The United Nations (UN) is by far the most important arena for such Russian diplomatic efforts. Africa accounts for about one-quarter of member states, which helps explain the impetus behind frequent visits to Africa by senior Russian officials, the numerous “strategic partnership agreements” signed with African countries, and offers of debt relief. Debt relief has proven to be a useful tool, allowing Russia to count on backing from African partners on key UN votes such as the 2014 General Assembly resolution critical of the Russian annexation of Crimea. Twenty-nine African countries voted against or abstained from that resolution; six did not show up for the vote.
Russia has also relied on its African partners to support its position on key UN votes on Syria and a December 2018 resolution condemning Russia’s militarization of Crimea, the Black Sea, and the Sea of Azov. Russia has cultivated authoritarian regimes in Africa as potential allies in blocking international efforts to promote human rights and democratic governance through UN-affiliated organizations and agencies.
Twelve heads of state from sub-Saharan Africa have visited Russia since 2015—six of them in 2018
Africa is allocated three rotating seats on the UN Security Council, generally referred to as the “A3.”
The A3 seats are currently held by South Africa, Equatorial Guinea, and Côte d’Ivoire. Recently, Russia has made a deliberate effort to court the A3, which has resulted in an informal alignment that frequently manifests itself on Africa-related issues, often where Russian interests are involved.
Russia’s participation in African peacekeeping missions or training exercises has facilitated its relationships with African militaries as well as arms sales, with security relationships also opening doors for potentially broader political relations and commercial access to natural resources. However, Russia’s actual participation in African peacekeeping operations is smaller than commonly believed. Its contribution to the UN stabilization mission in the Democratic Republic of Congo, for example, makes up less than 0.2 percent of the mission’s personnel, despite being the largest concentration of Russian personnel in any UN peacekeeping operation in Africa. Russia also offers scholarship programs to train African peacekeeping personnel and specialists at Russian military facilities.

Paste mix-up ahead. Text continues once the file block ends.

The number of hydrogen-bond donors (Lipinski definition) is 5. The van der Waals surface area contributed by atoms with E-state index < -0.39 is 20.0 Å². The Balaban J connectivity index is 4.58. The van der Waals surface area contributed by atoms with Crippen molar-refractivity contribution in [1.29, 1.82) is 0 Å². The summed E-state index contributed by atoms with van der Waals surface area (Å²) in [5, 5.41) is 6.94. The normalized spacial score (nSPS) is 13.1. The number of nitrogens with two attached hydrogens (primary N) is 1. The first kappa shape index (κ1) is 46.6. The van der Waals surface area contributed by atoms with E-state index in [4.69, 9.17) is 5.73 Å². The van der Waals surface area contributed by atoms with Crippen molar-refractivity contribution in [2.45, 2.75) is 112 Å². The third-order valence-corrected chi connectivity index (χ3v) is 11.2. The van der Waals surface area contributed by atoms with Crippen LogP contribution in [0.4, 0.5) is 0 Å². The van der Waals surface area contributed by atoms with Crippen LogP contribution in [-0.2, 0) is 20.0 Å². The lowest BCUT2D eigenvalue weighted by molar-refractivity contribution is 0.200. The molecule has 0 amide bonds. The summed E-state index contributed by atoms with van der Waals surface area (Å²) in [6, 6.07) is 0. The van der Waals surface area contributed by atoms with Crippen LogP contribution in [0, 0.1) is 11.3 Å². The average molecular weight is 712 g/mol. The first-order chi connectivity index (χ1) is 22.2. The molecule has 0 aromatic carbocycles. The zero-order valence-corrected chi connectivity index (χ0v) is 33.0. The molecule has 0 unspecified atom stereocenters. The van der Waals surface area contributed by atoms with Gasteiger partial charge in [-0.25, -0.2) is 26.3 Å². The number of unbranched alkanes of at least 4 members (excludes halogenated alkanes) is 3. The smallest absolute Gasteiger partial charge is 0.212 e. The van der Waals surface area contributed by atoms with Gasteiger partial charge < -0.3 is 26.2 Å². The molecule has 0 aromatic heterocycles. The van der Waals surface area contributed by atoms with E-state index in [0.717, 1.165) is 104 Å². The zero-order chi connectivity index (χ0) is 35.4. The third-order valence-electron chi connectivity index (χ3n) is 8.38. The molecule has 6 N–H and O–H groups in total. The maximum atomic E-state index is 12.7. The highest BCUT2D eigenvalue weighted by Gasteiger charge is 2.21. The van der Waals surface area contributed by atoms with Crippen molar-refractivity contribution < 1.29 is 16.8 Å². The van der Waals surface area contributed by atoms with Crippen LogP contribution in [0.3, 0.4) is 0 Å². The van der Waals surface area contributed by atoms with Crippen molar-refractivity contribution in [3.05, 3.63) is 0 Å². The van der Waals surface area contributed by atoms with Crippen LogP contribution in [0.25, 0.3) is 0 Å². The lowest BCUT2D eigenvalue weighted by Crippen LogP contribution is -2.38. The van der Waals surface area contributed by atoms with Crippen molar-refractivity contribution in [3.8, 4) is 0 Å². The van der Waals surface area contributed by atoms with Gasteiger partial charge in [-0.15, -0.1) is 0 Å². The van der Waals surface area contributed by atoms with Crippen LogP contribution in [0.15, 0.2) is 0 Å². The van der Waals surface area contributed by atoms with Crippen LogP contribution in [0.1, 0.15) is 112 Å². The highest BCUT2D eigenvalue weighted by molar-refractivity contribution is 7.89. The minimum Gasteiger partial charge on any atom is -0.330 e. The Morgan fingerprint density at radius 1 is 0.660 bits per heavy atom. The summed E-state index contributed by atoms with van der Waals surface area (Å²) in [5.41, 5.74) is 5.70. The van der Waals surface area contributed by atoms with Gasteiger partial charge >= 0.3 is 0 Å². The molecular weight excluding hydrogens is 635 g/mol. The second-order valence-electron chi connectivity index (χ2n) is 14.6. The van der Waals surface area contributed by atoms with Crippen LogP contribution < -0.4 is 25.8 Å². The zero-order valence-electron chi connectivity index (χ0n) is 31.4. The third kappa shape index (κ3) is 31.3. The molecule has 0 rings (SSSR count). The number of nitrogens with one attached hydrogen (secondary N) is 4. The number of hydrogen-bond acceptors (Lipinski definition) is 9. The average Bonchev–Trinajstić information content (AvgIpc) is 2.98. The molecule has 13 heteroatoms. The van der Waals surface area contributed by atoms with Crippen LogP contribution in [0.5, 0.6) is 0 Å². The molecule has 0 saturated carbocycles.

Limited Economic and Soft Power Tools
Russia has tried to tap the limited economic tools at its disposal to reestablish its presence in Africa. The continent’s booming population, need for stable long-term energy supplies, and abundance of natural resources hold a certain appeal for various Russian private and state-owned corporations, even though Russian players have few competitive advantages.
The A3 seats are currently held by South Africa, Equatorial Guinea, and Côte d’Ivoire. Recently, Russia has made a deliberate effort to court the A3, which has resulted in an informal alignment that frequently manifests itself on Africa-related issues, often where Russian interests are involved
It is hard to overstate the structural constraints imposed on Russian ambitions in Africa by basic geoeconomic and geopolitical realities. Russia has arrived at the party quite late. It offers remarkably little that African states actually need. Its moves are far outmatched by those of China, the United States, Japan, and the European Union, whose aid and investments in Africa count in the many tens of billions of dollars.
China, India, the United States, and Germany remain by far sub-Saharan Africa’s top trading partners. According to the World Bank, sub-Saharan Africa’s exports to Russia were worth about $0.6 billion in 2017, while its imports from Russia amounted to about $2.5 billion. This puts the total sub-Saharan-Russian trade turnover at about $3 billion, which pales in comparison to the region’s trade with China and the United States, worth $56 billion and $27 billion respectively.